Embryology of the Kidney
The kidneys are paired organs located retroperitoneally. Their vascular supply comes from the renal arteries, and they drain into the renal veins. Each kidney excretes into a ureter, which will in turn empty into the urinary bladder. Its functional unit is the nephron.
During the development of the kidney, there are 3 main structures initially, which derive from intermediate mesoderm. These structures are pronephros, mesonephros and metanephros.
Pronephros[ edit | edit source]
Forms most caudally of all three. It starts to develop during the fourth embryonic week and regresses in the same week. It appears at 7-10 cell groups which constiture a nephrotome. By the time of birth, all signs of the pronephros have dissapeared.
Mesonephros[ edit | edit source]
The mesonephros begins to develop as the pronephros is regressing (fourth week). It starts as a series of S-shaped tubules which will acquire capillaries to become a glomerulus. The tubules around the glomerulus will form a Bowmann's capsule. Together this will lead to the formation of a renal corpuscle. Laterally, the tubule enters the mesonephric collecting duct (wolffian duct).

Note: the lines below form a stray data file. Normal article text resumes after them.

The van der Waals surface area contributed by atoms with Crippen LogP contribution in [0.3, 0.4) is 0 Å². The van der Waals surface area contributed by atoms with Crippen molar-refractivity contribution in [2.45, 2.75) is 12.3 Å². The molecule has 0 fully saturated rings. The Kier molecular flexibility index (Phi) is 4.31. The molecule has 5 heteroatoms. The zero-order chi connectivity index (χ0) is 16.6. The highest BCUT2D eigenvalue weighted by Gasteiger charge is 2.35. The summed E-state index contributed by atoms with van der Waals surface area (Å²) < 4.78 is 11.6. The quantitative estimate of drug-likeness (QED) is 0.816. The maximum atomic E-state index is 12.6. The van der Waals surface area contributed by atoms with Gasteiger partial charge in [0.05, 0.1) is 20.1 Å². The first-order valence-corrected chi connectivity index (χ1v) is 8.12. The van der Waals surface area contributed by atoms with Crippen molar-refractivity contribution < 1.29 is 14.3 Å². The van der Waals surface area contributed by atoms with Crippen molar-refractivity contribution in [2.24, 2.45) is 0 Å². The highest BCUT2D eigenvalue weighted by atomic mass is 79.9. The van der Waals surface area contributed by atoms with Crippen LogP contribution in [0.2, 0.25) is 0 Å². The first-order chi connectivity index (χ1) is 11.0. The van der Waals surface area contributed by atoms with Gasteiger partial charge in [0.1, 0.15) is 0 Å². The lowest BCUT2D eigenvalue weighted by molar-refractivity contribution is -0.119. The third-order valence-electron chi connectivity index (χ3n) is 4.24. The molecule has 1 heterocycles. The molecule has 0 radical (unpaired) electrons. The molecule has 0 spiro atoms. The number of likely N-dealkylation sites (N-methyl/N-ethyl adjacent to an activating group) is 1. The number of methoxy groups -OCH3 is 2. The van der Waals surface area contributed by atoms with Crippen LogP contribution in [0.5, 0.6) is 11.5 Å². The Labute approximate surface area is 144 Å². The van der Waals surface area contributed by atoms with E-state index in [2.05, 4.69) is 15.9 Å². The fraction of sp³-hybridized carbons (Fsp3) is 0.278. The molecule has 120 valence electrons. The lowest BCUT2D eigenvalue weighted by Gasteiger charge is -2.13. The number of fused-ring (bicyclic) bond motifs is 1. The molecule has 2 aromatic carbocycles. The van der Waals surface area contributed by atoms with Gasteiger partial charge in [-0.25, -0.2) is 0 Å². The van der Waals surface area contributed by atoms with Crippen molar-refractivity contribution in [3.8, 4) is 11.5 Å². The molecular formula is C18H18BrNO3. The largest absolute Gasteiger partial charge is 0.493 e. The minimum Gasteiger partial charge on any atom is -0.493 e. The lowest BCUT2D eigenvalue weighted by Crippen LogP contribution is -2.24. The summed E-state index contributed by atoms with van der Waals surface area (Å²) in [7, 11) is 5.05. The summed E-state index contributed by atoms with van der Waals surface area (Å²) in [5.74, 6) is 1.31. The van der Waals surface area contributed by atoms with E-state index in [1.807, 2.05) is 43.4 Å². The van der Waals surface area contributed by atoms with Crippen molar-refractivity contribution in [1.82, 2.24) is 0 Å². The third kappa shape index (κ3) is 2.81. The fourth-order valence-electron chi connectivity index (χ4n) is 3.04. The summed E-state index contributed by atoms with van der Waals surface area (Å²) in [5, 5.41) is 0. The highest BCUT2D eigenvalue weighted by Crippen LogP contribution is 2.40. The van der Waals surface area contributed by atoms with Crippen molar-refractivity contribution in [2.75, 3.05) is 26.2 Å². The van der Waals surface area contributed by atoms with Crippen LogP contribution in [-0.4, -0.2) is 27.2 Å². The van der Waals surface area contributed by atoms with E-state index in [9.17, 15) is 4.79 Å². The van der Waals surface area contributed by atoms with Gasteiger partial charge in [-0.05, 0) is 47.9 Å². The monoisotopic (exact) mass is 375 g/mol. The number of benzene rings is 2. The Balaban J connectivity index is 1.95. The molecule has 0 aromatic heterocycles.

Metanephros[ edit | edit source]
This final urinary organ appears during the fifth week. For the development of this organ, it is important to distinguish between the development of its collecting system and its excretory system. The collecting system develops from the ureteric bud, which in turn is an outgrowth of the mesonephric duct. The bud penetrates the metanephric tissue. The bud then dilates, forming a renal pelvis. The renal pelvis will differentiate into the major calyces, which will do the same for 12 or more generations to become the minor calyces. By the fifth generation, the renal pyramids are formed. The excretory system is formed because a metanephric tissue cap is induced by the collecting tubules to form renal vesicles. From here, the process is very similar to the formation of the metanephros; the vesicles form an s-shaped tubules which is covered in capillaries, giving rise to glomeruli. The tubules and the glomeruli form the nephron. Continues expansion of the tubules will form the convoluted tubules of the kidney and the loop of Henle.